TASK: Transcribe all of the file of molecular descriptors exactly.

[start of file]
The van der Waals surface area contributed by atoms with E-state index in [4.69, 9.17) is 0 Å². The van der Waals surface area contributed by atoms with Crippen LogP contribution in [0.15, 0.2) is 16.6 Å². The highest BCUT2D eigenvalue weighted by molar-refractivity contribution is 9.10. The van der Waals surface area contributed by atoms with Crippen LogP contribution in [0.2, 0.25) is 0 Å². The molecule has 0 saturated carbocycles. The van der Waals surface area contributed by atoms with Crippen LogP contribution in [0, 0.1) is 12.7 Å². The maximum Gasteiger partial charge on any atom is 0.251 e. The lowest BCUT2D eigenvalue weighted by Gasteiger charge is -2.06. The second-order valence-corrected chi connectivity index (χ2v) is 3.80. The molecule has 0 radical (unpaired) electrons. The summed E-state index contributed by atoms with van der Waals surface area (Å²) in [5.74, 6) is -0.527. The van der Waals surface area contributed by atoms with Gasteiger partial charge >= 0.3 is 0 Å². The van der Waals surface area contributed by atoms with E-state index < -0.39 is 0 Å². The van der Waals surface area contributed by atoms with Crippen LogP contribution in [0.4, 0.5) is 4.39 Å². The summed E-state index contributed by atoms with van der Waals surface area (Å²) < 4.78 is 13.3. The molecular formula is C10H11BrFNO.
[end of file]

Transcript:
The van der Waals surface area contributed by atoms with E-state index in [4.69, 9.17) is 0 Å². The van der Waals surface area contributed by atoms with Crippen LogP contribution in [0.15, 0.2) is 16.6 Å². The highest BCUT2D eigenvalue weighted by molar-refractivity contribution is 9.10. The van der Waals surface area contributed by atoms with Crippen LogP contribution in [0.2, 0.25) is 0 Å². The molecule has 0 saturated carbocycles. The van der Waals surface area contributed by atoms with Crippen LogP contribution in [0, 0.1) is 12.7 Å². The maximum Gasteiger partial charge on any atom is 0.251 e. The lowest BCUT2D eigenvalue weighted by Gasteiger charge is -2.06. The second-order valence-corrected chi connectivity index (χ2v) is 3.80. The molecule has 0 radical (unpaired) electrons. The summed E-state index contributed by atoms with van der Waals surface area (Å²) in [5.74, 6) is -0.527. The van der Waals surface area contributed by atoms with Gasteiger partial charge >= 0.3 is 0 Å². The van der Waals surface area contributed by atoms with E-state index < -0.39 is 0 Å². The van der Waals surface area contributed by atoms with Crippen LogP contribution in [0.4, 0.5) is 4.39 Å². The summed E-state index contributed by atoms with van der Waals surface area (Å²) < 4.78 is 13.3. The molecular formula is C10H11BrFNO.